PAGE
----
Opinion: Stop Saying All Lives Matter

John Hess is a senior political science major. Contact him at jhess14@kent.edu.

John Hess is a senior political science major. Contact him at [email protected]

John Hess

This December, I returned to Kent from a semester spent in the exotic city of Columbus, Ohio. Having been away for so long and having followed Black United Students’ incredible work following the Darren Wilson non-indictment, I was eager to get involved. I attended the final Black Lives Matter event of the semester outside the M.A.C. Center during the performance of comedian Kevin Hart. The demonstration was a rousing success, allowing us to connect with many of the audience members as they left the show. However, there were several members of the audience who took offense at the “Black Lives Matter” slogan. A group of well-intentioned students insisted “All Lives Matter.” There was no animosity and a productive conversation developed. I would like to have a similar conversation with you right now.

The whole point of Black Lives Matter is that while we may say that all lives matter, the reality is that black lives are regularly and systemically devalued in the current social and political environment. Saying black lives matter isn’t asserting that black lives matter more; it’s saying that black lives matter in the first place.

The aim is to build a world in which all lives do matter, and to make that happen, people need to start respecting black life. “All Lives Matter” minimizes black lives and experiences. It caters to white people who may feel threatened by the idea of black people organizing themselves and demanding change. For those of us who imagine racism to be over or, at worst, the stuff of awkward dinner conversations with older relatives, this is jarring. It can make us very uncomfortable.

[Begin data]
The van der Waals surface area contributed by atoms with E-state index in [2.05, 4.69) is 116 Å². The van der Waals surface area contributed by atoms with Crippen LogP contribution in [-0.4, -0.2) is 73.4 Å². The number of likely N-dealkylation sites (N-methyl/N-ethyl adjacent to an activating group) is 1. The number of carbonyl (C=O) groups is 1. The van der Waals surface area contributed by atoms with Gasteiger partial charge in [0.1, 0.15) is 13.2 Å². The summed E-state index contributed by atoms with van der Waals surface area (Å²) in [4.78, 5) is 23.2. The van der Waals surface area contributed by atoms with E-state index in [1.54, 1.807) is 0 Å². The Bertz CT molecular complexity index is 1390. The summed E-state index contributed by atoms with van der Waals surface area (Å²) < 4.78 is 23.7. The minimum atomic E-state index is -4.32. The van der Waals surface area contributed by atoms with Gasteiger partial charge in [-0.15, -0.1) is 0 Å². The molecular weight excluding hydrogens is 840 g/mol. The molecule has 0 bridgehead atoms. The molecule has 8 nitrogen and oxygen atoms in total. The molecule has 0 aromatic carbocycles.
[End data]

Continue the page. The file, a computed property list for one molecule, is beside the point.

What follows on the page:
And it should.

We are a generation that has grown up on fantasies and convenient half-truths. In our schools, we are taught to speak of racism in the past tense and celebrate Martin Luther King, Jr. Day by staying home and doing nothing. For many white Americans like me, this is a comfortable state of being. It is how we were raised, it is how we perceive the world, and we don’t like it to be questioned. Unfortunately, it’s not the truth, or at least not all of it.

People like us don’t have anything to fear. We aren’t in danger from the police and from vigilantes in the same way that Michael Brown and Tamir Rice were in danger from the day they were born. No one is questioning the value of our lives. The value of our lives is beyond question. We get full human dignity. The lives of black people simply aren’t given the same social, political and legal standing. Black Lives Matter seeks to win for black people what white America often takes for granted.

And so we see that Black Lives Matter is not an exclusive or reverse-racist movement. It does not demand anything for black people that white people do not already have. If you really do believe that all lives have value then please take up the call #BlackLivesMatter.

For more on the Black Lives Matter movement, check out Amanda Paniagua’s column in tomorrow’s Kent Stater, where she will connect the modern struggle to the civil rights movement of the ‘60s.

If you have any thoughts, feel free to stop me on campus and share. I’d be glad to talk.